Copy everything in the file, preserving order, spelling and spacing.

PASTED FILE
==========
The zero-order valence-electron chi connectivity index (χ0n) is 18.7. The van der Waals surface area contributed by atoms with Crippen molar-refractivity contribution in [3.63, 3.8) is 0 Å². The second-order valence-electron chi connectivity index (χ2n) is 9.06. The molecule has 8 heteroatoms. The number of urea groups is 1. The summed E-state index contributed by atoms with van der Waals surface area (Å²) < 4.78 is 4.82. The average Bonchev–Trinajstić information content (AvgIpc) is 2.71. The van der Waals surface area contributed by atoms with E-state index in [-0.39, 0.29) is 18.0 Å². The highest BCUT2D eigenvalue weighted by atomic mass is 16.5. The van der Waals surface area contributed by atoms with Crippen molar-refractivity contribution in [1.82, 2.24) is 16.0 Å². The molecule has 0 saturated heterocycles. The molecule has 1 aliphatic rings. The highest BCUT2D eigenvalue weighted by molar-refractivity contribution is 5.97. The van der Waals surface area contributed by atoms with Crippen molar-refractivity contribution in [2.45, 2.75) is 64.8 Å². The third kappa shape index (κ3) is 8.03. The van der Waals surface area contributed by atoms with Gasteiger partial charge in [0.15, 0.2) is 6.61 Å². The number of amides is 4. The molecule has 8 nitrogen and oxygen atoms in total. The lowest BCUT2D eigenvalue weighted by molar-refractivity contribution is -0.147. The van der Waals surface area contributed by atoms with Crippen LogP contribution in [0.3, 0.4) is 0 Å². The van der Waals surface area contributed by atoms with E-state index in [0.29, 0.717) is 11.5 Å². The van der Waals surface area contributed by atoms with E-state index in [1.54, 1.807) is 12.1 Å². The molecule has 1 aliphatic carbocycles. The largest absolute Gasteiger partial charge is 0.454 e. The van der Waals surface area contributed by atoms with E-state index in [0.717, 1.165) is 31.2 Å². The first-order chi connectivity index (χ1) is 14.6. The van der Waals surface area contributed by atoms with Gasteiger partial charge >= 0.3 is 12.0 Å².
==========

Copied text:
The zero-order valence-electron chi connectivity index (χ0n) is 18.7. The van der Waals surface area contributed by atoms with Crippen molar-refractivity contribution in [3.63, 3.8) is 0 Å². The second-order valence-electron chi connectivity index (χ2n) is 9.06. The molecule has 8 heteroatoms. The number of urea groups is 1. The summed E-state index contributed by atoms with van der Waals surface area (Å²) < 4.78 is 4.82. The average Bonchev–Trinajstić information content (AvgIpc) is 2.71. The van der Waals surface area contributed by atoms with E-state index in [-0.39, 0.29) is 18.0 Å². The highest BCUT2D eigenvalue weighted by atomic mass is 16.5. The van der Waals surface area contributed by atoms with Crippen molar-refractivity contribution in [1.82, 2.24) is 16.0 Å². The molecule has 0 saturated heterocycles. The molecule has 1 aliphatic rings. The highest BCUT2D eigenvalue weighted by molar-refractivity contribution is 5.97. The van der Waals surface area contributed by atoms with Crippen molar-refractivity contribution in [2.45, 2.75) is 64.8 Å². The third kappa shape index (κ3) is 8.03. The van der Waals surface area contributed by atoms with Gasteiger partial charge in [0.15, 0.2) is 6.61 Å². The number of amides is 4. The molecule has 8 nitrogen and oxygen atoms in total. The lowest BCUT2D eigenvalue weighted by molar-refractivity contribution is -0.147. The van der Waals surface area contributed by atoms with Crippen LogP contribution in [0.3, 0.4) is 0 Å². The van der Waals surface area contributed by atoms with E-state index in [0.29, 0.717) is 11.5 Å². The van der Waals surface area contributed by atoms with E-state index in [1.54, 1.807) is 12.1 Å². The molecule has 1 aliphatic carbocycles. The largest absolute Gasteiger partial charge is 0.454 e. The van der Waals surface area contributed by atoms with E-state index in [0.717, 1.165) is 31.2 Å². The first-order chi connectivity index (χ1) is 14.6. The van der Waals surface area contributed by atoms with Gasteiger partial charge >= 0.3 is 12.0 Å².